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examples to support his thesis. Nonviolence, when practiced conscientiously has worked from the Dharasana salt factory in 1930 to the death of Father Kolbe in Auschwitz, to the Springtime in Prague in 1968.2 Naglers proposal for absolutist nonviolence is winsome and persuasive and is derived from a long tradition. Though Nagler is rooted in the Hindu tradition, all the other major world traditions have similar minority nonviolentist traditions. Nonviolence, in all these traditions, is more than simply refraining from violent actions. Ahimsa, love, nonviolence (the terms are used interchangeably not only in Nagler but also in Martin Luther King Jr. and Mahatma Gandhi) is a positive, complex idea. It is somewhat akin to the Hebrew idea of shalom. Nonviolence is a primordial force that involves both theoria and praxis and refuses a simple denition, a whole-being experience.3 It is a way of being that seeks to deal with violence rst of all in the individual psyche and then through loving action. So far, I have contrasted a popular pragmatism concerning what works with the more nuanced pragmatism of Michael Nagler. His approach is more morally justiable than popular pragmatism. Yet something else is needed. Nonviolence is more than a mere tool to accomplish a social or political goal. If that was the case, then if violence could accomplish the goal perhaps, and most likely, faster than nonviolence, then why not use violence? Nonviolence is thus more than a tool. Nonviolence has intrinsic and instrumental value. An instrumental value is the value something has in its uses. Its use is toward some other end. Something with intrinsic value has value in and of itself. It is an end rather than merely a means. For example, a tree has instrumental value as a piece of wood that is used to make a table. The table is the end toward which the tree is instrumental. Yet, environmentalists have suggested that to see the tree as merely instrumental toward some other end is ultimately problematic. It does not value the tree in itself as having intrinsic value. Further, Immanuel Kant recognized the notion of intrinsic value with regard to human beings in his various expressions of the Categorical Imperative. Human beings are ends in themselves. To merely use another person for whatever reason is to violate the integrity of the person.

That which has intrinsic worth is amongst our highest human aspirations. Goodness, truth, and beauty (in the old Platonic sense) are not instrumental toward anything else. The higher human values like compassion, friendship, love, forgiveness, and reconciliation are values of that kind. Nonviolence, another way of saying goodness, is such an aspiration. Nonviolence is both the means and the end. In Naglers sense, that which works is that which is intrinsically good. Violence, conversely, (and hence the war in Iraq) can only ever be at best instrumental. It could never be an end in itself. Further, violence, can never lead to the telos of love for the act of violence is a negation of love in any meaningful sense. As a counterpoint to mere pragmatism consider one tragic occurrence where extreme violence was addressed with loving nonviolence. On October 2, 2006, in a one-room schoolhouse, a gunman killed ve Amish girls. He then took his own life. Several other girls were seriously injured and continue to suffer the consequences. The response of the Amish community was to forgive the deranged man, to care for his family, and to establish a support fund for them. The example of Amish love and nonviolence has been a source of hope and goodness for all who consider it. Yet, it is difficult to see in what way it worked. What was accomplished? What of justice or punishment? Nonetheless, it clearly worked in Naglers sense. The Amish community found a response that countered violence by asserting love. Nonviolence works. Love works. More than that, nonviolence is an intrinsic good, good in and of itself regardless of the outcome. Can there be a pragmatism that is linked to what works and not merely what works? This would be a new kind of pragmatism. It would be a consistent nonviolent praxis that critiques violence as a solution. At the very least, when discourse turns to whether or not the war in Iraq has worked, questions need to be raised about what it means for anything to work. Where can goodness be found?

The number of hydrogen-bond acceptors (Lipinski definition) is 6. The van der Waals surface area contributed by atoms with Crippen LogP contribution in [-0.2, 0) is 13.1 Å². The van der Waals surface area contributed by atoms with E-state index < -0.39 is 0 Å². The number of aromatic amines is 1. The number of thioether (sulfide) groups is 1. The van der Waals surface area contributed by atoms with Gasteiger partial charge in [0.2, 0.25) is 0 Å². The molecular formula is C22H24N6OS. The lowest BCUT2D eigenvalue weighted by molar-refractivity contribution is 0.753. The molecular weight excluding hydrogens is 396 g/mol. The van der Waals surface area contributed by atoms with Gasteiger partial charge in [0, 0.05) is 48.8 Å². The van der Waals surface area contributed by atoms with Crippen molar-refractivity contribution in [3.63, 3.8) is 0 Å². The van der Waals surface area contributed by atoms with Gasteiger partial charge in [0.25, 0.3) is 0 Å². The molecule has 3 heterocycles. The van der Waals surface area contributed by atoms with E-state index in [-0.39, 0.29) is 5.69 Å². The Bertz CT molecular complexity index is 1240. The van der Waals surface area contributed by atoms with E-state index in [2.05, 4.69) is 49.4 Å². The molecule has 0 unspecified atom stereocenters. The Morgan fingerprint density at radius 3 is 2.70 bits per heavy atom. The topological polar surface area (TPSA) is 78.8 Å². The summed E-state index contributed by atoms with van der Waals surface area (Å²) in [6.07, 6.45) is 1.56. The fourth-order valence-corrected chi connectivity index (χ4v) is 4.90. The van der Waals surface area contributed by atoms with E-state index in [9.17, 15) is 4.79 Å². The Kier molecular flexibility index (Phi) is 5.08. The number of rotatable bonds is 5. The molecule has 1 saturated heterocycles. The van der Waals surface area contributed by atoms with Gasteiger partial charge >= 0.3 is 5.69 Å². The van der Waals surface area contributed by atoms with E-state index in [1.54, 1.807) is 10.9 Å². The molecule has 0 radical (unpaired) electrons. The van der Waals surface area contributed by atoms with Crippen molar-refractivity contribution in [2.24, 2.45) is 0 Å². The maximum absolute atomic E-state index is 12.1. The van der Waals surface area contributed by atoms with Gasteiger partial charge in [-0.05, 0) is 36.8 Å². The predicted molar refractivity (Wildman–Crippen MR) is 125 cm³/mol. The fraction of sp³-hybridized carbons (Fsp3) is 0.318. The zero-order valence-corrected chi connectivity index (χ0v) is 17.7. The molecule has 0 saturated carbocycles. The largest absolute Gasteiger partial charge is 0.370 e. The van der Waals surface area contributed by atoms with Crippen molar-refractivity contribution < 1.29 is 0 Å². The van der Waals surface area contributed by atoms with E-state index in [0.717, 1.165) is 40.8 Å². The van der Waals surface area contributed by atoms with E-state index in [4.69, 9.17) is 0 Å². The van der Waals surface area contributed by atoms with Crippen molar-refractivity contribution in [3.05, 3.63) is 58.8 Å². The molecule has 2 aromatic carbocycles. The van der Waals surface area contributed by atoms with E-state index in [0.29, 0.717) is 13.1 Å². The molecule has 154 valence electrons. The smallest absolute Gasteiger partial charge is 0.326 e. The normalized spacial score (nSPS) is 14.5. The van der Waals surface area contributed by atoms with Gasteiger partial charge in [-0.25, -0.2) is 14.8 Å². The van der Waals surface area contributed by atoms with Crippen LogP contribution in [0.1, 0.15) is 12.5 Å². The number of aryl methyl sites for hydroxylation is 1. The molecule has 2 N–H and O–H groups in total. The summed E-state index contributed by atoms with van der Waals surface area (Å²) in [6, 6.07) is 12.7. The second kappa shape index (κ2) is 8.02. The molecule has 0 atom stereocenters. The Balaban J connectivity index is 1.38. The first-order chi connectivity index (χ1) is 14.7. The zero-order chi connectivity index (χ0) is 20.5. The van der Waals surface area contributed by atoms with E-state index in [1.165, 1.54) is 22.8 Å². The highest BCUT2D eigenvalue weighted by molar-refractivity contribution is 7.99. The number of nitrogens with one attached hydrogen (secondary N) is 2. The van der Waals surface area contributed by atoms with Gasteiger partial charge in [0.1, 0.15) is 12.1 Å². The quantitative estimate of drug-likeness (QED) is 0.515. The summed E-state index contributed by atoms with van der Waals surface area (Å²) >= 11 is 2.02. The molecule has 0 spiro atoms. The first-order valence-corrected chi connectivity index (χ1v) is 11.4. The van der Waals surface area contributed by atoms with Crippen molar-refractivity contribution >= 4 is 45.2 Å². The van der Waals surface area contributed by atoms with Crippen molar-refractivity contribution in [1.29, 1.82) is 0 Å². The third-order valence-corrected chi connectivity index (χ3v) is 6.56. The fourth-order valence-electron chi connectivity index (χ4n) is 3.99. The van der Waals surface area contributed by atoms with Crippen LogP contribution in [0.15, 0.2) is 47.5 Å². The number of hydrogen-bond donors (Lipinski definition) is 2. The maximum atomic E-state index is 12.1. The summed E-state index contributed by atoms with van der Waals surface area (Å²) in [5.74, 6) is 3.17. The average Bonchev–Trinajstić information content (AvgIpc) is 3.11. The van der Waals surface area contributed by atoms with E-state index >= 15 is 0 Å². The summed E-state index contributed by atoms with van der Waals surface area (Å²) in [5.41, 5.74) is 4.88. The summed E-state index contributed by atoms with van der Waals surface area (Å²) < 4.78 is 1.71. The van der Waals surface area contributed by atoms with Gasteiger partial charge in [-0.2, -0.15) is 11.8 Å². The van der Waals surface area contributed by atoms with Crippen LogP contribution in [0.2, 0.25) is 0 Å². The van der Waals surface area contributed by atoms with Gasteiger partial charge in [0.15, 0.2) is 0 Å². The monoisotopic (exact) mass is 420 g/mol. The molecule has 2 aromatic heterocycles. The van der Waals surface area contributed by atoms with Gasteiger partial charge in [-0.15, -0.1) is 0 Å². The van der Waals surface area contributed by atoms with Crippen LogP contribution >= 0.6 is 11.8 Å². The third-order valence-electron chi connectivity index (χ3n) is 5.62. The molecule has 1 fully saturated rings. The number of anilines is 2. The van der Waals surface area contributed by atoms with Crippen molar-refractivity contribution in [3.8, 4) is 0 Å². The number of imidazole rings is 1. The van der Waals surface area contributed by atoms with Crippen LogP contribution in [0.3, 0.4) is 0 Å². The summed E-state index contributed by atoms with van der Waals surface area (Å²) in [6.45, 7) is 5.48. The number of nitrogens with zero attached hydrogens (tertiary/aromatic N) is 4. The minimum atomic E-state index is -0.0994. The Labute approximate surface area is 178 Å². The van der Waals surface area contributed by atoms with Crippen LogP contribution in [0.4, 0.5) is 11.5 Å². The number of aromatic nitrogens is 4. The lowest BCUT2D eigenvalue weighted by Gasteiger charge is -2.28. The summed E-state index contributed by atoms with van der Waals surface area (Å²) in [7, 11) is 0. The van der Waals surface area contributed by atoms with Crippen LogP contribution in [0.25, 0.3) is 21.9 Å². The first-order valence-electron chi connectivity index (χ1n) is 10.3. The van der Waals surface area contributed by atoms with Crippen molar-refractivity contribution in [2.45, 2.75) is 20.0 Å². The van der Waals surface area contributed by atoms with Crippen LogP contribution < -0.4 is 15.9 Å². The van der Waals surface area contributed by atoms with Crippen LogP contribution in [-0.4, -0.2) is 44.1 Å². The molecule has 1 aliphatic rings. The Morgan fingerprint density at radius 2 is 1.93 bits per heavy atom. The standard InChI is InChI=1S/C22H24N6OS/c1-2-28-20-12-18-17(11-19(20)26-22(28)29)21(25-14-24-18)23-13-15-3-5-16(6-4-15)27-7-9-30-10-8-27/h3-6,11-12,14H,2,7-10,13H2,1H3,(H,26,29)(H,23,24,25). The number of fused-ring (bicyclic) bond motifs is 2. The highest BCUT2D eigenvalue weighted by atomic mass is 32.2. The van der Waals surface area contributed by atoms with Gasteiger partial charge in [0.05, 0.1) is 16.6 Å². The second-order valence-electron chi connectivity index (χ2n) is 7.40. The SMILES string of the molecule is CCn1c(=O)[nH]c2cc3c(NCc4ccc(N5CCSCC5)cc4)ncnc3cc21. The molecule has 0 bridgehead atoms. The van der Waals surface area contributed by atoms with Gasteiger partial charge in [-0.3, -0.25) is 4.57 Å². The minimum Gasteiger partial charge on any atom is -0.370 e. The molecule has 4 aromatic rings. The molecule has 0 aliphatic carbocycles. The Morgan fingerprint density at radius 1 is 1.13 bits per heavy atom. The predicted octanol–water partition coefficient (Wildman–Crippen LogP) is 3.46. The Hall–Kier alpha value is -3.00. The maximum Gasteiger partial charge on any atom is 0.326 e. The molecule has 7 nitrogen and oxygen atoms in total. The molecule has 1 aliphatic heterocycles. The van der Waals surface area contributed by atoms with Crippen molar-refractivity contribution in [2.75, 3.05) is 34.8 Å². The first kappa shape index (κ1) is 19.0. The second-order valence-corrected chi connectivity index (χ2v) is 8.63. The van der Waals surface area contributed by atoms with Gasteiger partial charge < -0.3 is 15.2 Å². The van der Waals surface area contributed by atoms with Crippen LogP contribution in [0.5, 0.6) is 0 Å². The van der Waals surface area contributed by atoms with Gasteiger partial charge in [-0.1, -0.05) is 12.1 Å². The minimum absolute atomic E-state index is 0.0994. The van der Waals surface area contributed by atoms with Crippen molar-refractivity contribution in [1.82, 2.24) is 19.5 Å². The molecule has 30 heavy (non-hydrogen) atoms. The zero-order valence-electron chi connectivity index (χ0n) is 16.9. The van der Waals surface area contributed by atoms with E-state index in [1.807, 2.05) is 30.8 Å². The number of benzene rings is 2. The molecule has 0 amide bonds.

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Endnotes
1 Iraq Violence in Figures. [online] accessed July 28, 2008. <http://news.bbc.co.uk/2/hi/in_ depth/629/629/7036068.stm>. 2 M. N. Nagler. The Search for a Nonviolent Future. (Maui: Inner Ocean Publishing, 2004). 3 4 ibid 97 ff. ibid 51.